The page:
There’s been three weeks of hoo-har in the UK about television stations using Premium Rate Telephone Services (PRS) to extract income from the phone-willing programme viewer. Whole TV channels have been stopped in the process.
Ofcom has just announced that it will be carrying out an inquiry into the whole area.
It sounds like there’s going to be a few feathers ruffled. Viewers and a range of other stakeholders have raised serious concerns with Ofcom regarding apparent systematic compliance failure on the part of a number of broadcasters, whose actions appear to contravene existing consumer protection rules.
Hearing how serious this is, does give clues as to why the TV stations acted so swiftly in suspending the availability of their PRS.
Many have criticised some UK broadcasters for creating programs whose sole driver appears to be collecting as much money as possible from the viewers.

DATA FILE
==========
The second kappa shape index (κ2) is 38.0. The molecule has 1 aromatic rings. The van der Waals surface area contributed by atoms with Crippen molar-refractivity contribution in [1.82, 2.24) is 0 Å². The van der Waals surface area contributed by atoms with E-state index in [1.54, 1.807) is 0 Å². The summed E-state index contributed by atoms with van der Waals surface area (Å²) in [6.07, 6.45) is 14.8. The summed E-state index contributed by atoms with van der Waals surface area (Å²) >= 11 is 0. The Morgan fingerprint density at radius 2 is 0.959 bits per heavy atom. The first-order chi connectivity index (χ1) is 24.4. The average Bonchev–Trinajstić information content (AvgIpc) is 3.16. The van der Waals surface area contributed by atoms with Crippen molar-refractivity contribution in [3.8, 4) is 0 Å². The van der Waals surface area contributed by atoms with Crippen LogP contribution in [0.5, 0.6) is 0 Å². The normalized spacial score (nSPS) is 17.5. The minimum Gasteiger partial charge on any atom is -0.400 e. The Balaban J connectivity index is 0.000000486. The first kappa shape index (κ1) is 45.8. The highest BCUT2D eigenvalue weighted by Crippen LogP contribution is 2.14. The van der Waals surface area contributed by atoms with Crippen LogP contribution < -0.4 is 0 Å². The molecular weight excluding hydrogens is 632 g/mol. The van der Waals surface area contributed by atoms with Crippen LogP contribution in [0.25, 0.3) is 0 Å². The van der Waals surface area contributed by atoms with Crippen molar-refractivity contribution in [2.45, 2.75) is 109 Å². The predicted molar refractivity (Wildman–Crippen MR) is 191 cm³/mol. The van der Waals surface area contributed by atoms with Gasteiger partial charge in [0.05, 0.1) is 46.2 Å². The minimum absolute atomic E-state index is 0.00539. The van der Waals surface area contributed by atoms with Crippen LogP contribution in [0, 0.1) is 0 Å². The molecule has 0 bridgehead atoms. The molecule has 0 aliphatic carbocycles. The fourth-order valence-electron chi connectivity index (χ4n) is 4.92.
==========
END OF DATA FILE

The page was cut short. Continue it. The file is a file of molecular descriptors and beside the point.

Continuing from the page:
The inquiry will be led by Richard Ayre, a former Deputy Chief Executive of BBC News. He is expected to receive extensive input from the premium rate services regulator, ICSTIS, who are already investigating a number of individual cases.
The fragile relationship between TV viewer and the TV stations appears to have been damaged further by the PRS announcements over the recent weeks.
Ofcom Chief Executive, Ed Richards said: “Widespread concern about the use of premium rate telephone lines by broadcasters and editorial standards in those programmes has raised serious questions about trust between broadcasters and viewers.”
The scope of the inquiry includes
- Consumer protection issues and audiences’ attitudes to the use of PRS in television programmes;
- The benefits and risks to broadcasters in the use of PRS in programmes;
- The respective compliance and editorial responsibilities of broadcasters, producers and telecoms network operators and others involved in those programmes;
- The effectiveness of broadcasters’ and telecoms operators’ internal compliance procedures, guidelines and arrangements to ensure compliance with Ofcom and ICSTIS codes;
- The inquiry will also propose recommendations on actions necessary to restore confidence and trust.
Ayre expects to report his findings to the Ofcom Board and the Content Board by early summer.